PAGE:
I was recently contacted by a representative of a television network. I assume they got my email address from my blog or one of the various letters I’ve written in support of adoption reform. This person asked me to post an announcement soliciting adoptees and birth families for the network’s upcoming show. Here is my response.
I’m afraid I must decline. My blog is a public service dedicated to helping adoptees and their relatives help themselves. No matter how tactfully shows like yours are done, in the end search and reunion is a very private matter and the participants are not necessarily benefitted by having it turned into a public affair. Also, such shows exist to turn a profit for the channel and its advertisers. What you are asking for is free marketing from me and a chance to target my readership.
I hope you will reconsider your idea. Adoption is not a reality TV show. It is painfully real for those of us who experience it. I suggest you revise the show to highlight the denial of adult adoptees’ civil rights. This is a different matter than search and reunion, although the two are often conflated by the adoption industry and, in turn, the media and the public. Every day adult adoptees are denied driver’s licenses, passports, and other basics of citizenship because our original birth certificates are sealed in most states. We are forced to pay excessive fees only to find information is missing or mysteriously unavailable. Post-adoption “services” like registries and intermediaries have become yet another way for agencies and individuals to profit from adoption. That would be a far better topic upon which to shine your cameras than someone’s private reunion.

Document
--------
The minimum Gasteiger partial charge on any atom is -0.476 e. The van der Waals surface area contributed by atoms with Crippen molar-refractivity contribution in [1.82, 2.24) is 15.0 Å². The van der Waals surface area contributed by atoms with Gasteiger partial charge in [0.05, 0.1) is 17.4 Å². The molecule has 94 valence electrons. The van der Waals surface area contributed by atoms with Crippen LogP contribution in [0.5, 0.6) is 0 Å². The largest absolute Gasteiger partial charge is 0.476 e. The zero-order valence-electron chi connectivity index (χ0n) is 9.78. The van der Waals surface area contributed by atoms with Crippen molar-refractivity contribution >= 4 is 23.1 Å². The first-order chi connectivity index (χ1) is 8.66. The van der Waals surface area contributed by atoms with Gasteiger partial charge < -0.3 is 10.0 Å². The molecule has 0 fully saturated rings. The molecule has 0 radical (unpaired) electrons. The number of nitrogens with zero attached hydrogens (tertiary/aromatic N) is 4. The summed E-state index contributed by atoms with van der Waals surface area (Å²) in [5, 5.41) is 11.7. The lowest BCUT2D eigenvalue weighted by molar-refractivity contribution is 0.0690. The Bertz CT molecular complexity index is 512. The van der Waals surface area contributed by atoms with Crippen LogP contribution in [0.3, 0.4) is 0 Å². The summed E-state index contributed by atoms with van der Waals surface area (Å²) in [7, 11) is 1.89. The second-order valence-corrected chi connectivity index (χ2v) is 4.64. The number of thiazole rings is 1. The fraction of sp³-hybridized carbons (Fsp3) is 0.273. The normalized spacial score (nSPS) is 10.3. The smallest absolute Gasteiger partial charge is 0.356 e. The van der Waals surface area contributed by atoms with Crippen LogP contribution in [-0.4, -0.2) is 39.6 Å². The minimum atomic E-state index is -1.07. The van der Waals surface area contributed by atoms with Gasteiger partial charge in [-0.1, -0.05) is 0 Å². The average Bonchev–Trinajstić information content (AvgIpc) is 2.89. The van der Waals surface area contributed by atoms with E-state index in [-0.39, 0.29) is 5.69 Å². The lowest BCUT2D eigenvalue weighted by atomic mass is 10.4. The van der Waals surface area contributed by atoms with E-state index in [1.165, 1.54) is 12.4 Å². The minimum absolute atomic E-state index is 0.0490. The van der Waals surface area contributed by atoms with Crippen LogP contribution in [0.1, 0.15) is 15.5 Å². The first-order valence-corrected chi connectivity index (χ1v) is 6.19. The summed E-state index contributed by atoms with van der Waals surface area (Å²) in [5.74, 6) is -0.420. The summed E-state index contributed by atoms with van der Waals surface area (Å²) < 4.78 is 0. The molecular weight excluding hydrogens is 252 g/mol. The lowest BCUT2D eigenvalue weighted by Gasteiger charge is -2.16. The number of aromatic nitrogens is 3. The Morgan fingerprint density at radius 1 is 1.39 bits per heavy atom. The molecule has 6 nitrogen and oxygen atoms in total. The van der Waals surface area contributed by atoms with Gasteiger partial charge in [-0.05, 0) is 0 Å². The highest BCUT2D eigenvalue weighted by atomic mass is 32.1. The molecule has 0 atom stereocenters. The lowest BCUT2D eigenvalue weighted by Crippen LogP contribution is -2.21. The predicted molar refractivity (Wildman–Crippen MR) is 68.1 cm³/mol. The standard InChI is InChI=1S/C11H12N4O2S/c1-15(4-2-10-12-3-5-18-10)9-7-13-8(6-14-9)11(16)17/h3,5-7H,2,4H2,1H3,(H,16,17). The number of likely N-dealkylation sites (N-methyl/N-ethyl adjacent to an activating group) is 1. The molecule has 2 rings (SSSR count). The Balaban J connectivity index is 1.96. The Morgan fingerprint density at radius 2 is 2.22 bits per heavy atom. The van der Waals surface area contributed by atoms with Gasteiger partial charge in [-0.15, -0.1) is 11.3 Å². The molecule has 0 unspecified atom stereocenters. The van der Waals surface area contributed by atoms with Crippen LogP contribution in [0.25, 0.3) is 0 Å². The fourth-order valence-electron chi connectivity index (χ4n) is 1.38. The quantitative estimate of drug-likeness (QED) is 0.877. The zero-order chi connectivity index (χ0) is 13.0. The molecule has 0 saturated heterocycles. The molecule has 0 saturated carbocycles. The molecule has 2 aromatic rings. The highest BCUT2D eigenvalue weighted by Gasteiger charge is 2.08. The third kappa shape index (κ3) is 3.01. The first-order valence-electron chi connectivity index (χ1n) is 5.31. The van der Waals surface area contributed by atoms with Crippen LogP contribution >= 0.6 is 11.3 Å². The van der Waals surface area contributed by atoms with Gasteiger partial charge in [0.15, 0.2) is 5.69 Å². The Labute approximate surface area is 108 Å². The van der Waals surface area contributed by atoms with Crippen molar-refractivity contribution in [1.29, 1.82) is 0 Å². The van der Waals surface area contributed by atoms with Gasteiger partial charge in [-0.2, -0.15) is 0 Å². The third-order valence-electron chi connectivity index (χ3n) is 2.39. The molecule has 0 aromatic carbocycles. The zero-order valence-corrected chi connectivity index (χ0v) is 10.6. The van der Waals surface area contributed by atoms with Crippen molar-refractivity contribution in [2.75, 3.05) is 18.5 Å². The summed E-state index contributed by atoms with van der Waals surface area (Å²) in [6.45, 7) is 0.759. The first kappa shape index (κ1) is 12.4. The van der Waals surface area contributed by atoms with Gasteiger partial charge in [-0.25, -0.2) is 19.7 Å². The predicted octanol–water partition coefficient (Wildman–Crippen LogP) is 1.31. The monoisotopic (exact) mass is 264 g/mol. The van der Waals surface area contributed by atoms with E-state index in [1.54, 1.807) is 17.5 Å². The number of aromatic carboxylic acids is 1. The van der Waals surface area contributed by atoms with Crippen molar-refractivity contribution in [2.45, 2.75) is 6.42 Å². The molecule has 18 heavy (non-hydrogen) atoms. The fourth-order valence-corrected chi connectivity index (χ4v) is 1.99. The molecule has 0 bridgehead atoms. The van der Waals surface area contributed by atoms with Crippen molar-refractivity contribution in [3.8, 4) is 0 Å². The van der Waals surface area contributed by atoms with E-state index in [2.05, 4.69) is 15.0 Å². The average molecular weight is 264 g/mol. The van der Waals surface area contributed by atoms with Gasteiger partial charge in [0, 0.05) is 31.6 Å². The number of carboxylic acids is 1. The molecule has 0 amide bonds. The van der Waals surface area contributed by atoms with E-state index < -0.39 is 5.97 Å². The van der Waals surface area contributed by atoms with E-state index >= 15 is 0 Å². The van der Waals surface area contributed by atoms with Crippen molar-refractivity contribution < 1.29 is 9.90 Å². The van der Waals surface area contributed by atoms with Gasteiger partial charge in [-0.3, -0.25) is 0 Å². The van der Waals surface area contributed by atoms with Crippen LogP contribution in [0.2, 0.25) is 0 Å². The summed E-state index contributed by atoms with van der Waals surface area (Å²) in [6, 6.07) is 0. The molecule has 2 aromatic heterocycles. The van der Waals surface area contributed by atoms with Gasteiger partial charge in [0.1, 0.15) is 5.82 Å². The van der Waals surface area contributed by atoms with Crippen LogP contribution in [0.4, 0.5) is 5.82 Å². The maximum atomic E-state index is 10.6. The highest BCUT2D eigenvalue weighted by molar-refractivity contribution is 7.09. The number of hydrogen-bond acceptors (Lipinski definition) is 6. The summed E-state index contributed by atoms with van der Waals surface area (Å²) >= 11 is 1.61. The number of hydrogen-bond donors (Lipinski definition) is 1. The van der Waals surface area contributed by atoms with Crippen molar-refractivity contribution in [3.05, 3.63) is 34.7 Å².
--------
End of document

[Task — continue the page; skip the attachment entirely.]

Thank you for your correspondence, and best of luck.
I’m sure some people truly believe promotions like this will help us. After all, isn’t it a positive thing to highlight reunions between adoptees and their birth families? Except there’s a fine line between help and exploitation, and I cannot help but think that most of the time things end up on the exploitation side.
For example, I hear around the adoption water cooler that this particular TV producer and others have been harvesting email addresses from online adoption search and support groups. This same tactic has been used by phony search firms trying to lure folks into spending thousands on their so-called “services,” and it is predation upon a vulnerable group of people who have already been exploited by the adoption industry. So no, I’m not going to advocate that adoptees or birth relatives put themselves into the hands of intermediaries, whether those intermediaries are state-based services or television producers.
The observer effect is when the act of observing affects the phenomenon being observed. Everyone not involved in adoption should step aside and let adoptees, birth mothers and their relatives interact without interference. Because any third party, no matter how benign the intent, will alter what is already a delicate process.
Over at FirstMotherForum there’s been a discussion about skewed statistics on the number of birth mothers who refuse contact, and whether intermediaries are doing more harm than good. If you’re searching, steer clear of anyone who asks for your cold hard cash. You are much better off with the generosity of a search angel–the ones who volunteer for the job because they’ve been through it themselves. And remember, if it sounds too good to be true, it probably is.